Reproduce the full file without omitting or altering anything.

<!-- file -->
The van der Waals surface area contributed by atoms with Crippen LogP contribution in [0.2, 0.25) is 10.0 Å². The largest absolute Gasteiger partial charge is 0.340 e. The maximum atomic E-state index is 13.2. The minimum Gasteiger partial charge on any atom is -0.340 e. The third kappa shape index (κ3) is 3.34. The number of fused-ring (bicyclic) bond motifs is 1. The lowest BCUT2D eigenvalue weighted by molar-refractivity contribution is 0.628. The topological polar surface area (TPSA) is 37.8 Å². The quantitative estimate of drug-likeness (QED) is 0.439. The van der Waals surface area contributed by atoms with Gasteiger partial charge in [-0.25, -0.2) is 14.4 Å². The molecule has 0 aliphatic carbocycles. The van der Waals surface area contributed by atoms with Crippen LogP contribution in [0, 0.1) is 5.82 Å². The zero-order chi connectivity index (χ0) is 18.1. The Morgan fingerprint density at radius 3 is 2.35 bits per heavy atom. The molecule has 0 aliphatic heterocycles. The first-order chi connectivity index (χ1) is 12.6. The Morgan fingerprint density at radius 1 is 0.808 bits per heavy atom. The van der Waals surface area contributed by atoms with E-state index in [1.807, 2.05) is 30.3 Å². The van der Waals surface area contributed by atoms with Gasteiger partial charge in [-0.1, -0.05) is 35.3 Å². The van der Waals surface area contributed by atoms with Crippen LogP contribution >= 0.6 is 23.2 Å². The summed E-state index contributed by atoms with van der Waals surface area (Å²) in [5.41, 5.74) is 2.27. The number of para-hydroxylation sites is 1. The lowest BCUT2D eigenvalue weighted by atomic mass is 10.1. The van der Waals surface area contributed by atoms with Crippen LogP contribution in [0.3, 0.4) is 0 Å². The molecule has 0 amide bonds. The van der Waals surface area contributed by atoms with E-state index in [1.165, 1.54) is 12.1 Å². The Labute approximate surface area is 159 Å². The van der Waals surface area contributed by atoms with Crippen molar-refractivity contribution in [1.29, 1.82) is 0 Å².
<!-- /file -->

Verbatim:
The van der Waals surface area contributed by atoms with Crippen LogP contribution in [0.2, 0.25) is 10.0 Å². The largest absolute Gasteiger partial charge is 0.340 e. The maximum atomic E-state index is 13.2. The minimum Gasteiger partial charge on any atom is -0.340 e. The third kappa shape index (κ3) is 3.34. The number of fused-ring (bicyclic) bond motifs is 1. The lowest BCUT2D eigenvalue weighted by molar-refractivity contribution is 0.628. The topological polar surface area (TPSA) is 37.8 Å². The quantitative estimate of drug-likeness (QED) is 0.439. The van der Waals surface area contributed by atoms with Gasteiger partial charge in [-0.25, -0.2) is 14.4 Å². The molecule has 0 aliphatic carbocycles. The van der Waals surface area contributed by atoms with Crippen LogP contribution in [0, 0.1) is 5.82 Å². The zero-order chi connectivity index (χ0) is 18.1. The Morgan fingerprint density at radius 3 is 2.35 bits per heavy atom. The molecule has 0 aliphatic heterocycles. The first-order chi connectivity index (χ1) is 12.6. The Morgan fingerprint density at radius 1 is 0.808 bits per heavy atom. The van der Waals surface area contributed by atoms with E-state index in [1.807, 2.05) is 30.3 Å². The van der Waals surface area contributed by atoms with Gasteiger partial charge in [-0.1, -0.05) is 35.3 Å². The van der Waals surface area contributed by atoms with Crippen LogP contribution >= 0.6 is 23.2 Å². The summed E-state index contributed by atoms with van der Waals surface area (Å²) in [5.41, 5.74) is 2.27. The number of para-hydroxylation sites is 1. The lowest BCUT2D eigenvalue weighted by atomic mass is 10.1. The van der Waals surface area contributed by atoms with Crippen LogP contribution in [0.3, 0.4) is 0 Å². The molecule has 0 amide bonds. The van der Waals surface area contributed by atoms with E-state index in [1.165, 1.54) is 12.1 Å². The Labute approximate surface area is 159 Å². The van der Waals surface area contributed by atoms with Crippen molar-refractivity contribution in [1.29, 1.82) is 0 Å².